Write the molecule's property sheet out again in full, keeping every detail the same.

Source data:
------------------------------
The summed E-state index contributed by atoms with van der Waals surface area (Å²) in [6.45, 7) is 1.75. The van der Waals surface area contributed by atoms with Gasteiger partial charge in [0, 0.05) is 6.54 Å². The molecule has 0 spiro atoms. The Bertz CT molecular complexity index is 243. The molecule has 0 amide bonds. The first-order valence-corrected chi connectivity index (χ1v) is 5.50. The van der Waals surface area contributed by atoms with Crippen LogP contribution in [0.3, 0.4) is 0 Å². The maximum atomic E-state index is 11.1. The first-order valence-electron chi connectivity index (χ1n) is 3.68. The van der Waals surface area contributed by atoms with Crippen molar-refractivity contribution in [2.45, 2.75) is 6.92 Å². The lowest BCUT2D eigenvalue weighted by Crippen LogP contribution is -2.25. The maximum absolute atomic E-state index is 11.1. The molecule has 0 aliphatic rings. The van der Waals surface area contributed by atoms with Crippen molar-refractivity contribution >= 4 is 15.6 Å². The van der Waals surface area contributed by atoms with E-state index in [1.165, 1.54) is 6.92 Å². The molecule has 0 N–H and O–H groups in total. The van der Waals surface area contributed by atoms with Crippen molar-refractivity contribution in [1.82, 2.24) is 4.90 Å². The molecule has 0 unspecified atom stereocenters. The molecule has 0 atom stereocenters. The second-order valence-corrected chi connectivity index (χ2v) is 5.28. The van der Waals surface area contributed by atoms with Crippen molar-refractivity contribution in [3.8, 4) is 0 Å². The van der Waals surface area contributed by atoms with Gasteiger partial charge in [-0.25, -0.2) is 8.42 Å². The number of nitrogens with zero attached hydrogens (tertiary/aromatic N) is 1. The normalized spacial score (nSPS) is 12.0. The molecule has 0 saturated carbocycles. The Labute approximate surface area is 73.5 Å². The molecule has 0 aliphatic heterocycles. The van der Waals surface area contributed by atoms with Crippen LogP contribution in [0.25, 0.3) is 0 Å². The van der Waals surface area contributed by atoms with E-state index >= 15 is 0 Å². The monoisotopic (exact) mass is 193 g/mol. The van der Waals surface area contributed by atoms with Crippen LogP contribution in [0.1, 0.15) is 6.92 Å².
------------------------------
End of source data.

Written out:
The summed E-state index contributed by atoms with van der Waals surface area (Å²) in [6.45, 7) is 1.75. The van der Waals surface area contributed by atoms with Gasteiger partial charge in [0, 0.05) is 6.54 Å². The molecule has 0 spiro atoms. The Bertz CT molecular complexity index is 243. The molecule has 0 amide bonds. The first-order valence-corrected chi connectivity index (χ1v) is 5.50. The van der Waals surface area contributed by atoms with Crippen LogP contribution in [0.3, 0.4) is 0 Å². The maximum atomic E-state index is 11.1. The first-order valence-electron chi connectivity index (χ1n) is 3.68. The van der Waals surface area contributed by atoms with Crippen molar-refractivity contribution in [2.45, 2.75) is 6.92 Å². The lowest BCUT2D eigenvalue weighted by Crippen LogP contribution is -2.25. The maximum absolute atomic E-state index is 11.1. The molecule has 0 aliphatic rings. The van der Waals surface area contributed by atoms with Crippen molar-refractivity contribution >= 4 is 15.6 Å². The van der Waals surface area contributed by atoms with E-state index in [1.165, 1.54) is 6.92 Å². The molecule has 0 N–H and O–H groups in total. The van der Waals surface area contributed by atoms with Crippen molar-refractivity contribution in [1.82, 2.24) is 4.90 Å². The molecule has 0 unspecified atom stereocenters. The molecule has 0 atom stereocenters. The second-order valence-corrected chi connectivity index (χ2v) is 5.28. The van der Waals surface area contributed by atoms with Crippen molar-refractivity contribution in [3.8, 4) is 0 Å². The van der Waals surface area contributed by atoms with Gasteiger partial charge in [-0.25, -0.2) is 8.42 Å². The number of nitrogens with zero attached hydrogens (tertiary/aromatic N) is 1. The normalized spacial score (nSPS) is 12.0. The molecule has 0 saturated carbocycles. The Labute approximate surface area is 73.5 Å². The molecule has 0 aliphatic heterocycles. The van der Waals surface area contributed by atoms with Crippen LogP contribution in [0.25, 0.3) is 0 Å². The van der Waals surface area contributed by atoms with E-state index >= 15 is 0 Å². The monoisotopic (exact) mass is 193 g/mol. The van der Waals surface area contributed by atoms with Crippen LogP contribution in [0.1, 0.15) is 6.92 Å².